Interviewing Questions for Convenience Store Managers


While you don’t need to be a Mensa member to work in a convenience store, there is a certain degree of basic intelligence required to excel. Cashiers, for example, should be able to think on their feet in difficult situations. Managers should demonstrate an ability to plan ahead. The interviewing process is key to finding employees who can not only fill your immediate staffing needs, but be an asset to your operation down the road.  You’ll usually gain a clear view of a candidate’s general intelligence and aptitude from the way he or she answers questions, but you should still ask a few questions that reveal how bright and capable a candidate is. You’re not necessarily looking for substance in their answers. Look for the ability to formulate thoughts under pressure. Here are a few good interviewing questions for convenience store managers to ask prospective employees:

What Do You Know? Try These Interviewing Questions

What do you do when you’re having trouble solving a problem?

Is the candidate afraid to ask others for help or advice? Is the candidate more action-oriented or analytical? Also ask: “How would you go about turning the following negative situation into a positive one?” Give an example of a situation that could occur on the job. Would they run for a manager or try to solve the problem themselves?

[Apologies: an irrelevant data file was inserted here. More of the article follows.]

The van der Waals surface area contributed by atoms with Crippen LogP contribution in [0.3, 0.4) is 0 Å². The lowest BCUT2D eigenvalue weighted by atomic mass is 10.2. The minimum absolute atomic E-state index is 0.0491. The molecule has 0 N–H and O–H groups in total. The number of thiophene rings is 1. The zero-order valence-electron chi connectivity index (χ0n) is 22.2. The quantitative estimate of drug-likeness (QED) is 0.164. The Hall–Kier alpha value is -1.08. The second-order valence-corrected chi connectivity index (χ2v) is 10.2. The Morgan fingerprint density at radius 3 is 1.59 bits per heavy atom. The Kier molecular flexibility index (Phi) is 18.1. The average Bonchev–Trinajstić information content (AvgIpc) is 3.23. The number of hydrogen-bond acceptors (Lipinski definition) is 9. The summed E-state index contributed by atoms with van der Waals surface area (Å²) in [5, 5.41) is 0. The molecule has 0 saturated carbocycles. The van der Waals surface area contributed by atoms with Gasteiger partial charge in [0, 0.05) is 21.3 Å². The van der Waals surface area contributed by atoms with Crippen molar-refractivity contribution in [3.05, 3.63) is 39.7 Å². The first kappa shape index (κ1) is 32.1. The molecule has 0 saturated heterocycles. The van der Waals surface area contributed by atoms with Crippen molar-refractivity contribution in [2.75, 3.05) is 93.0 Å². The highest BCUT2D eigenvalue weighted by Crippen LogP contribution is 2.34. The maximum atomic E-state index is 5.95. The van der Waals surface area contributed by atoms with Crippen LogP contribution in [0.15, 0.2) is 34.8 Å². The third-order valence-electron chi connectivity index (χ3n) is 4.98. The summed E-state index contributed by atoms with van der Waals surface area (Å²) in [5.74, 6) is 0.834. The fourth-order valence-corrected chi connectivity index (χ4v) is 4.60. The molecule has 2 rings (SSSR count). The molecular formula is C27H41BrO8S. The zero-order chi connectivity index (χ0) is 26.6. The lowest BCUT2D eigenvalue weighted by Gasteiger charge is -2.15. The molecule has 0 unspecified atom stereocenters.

How do you plan your day?

Does the candidate make lists, get organized and get right at things or does he or she just “go with the flow…”?

What should your current (or former) employer do to be more successful?

Does the candidate bad-mouth the employer? Is the candidate able to see his or her own role in the improvement of the store? Also ask: “What do you think are the most serious problems facing the convenience store business today? The answer will reveal if the candidate is in tune to the big picture. Candidates who can’t answer this question at all may be a cause for concern, especially if they list previous convenience store experience on their application. You’ll want the people working for you to understand your operational, marketing and financial challenges.

“What can you do that others who might get this position probably can’t do?” and “If I were working for you, how would you help me succeed?”

If you have two candidates that seem equally qualified, the answers to these two questions may help you make the right decisions.

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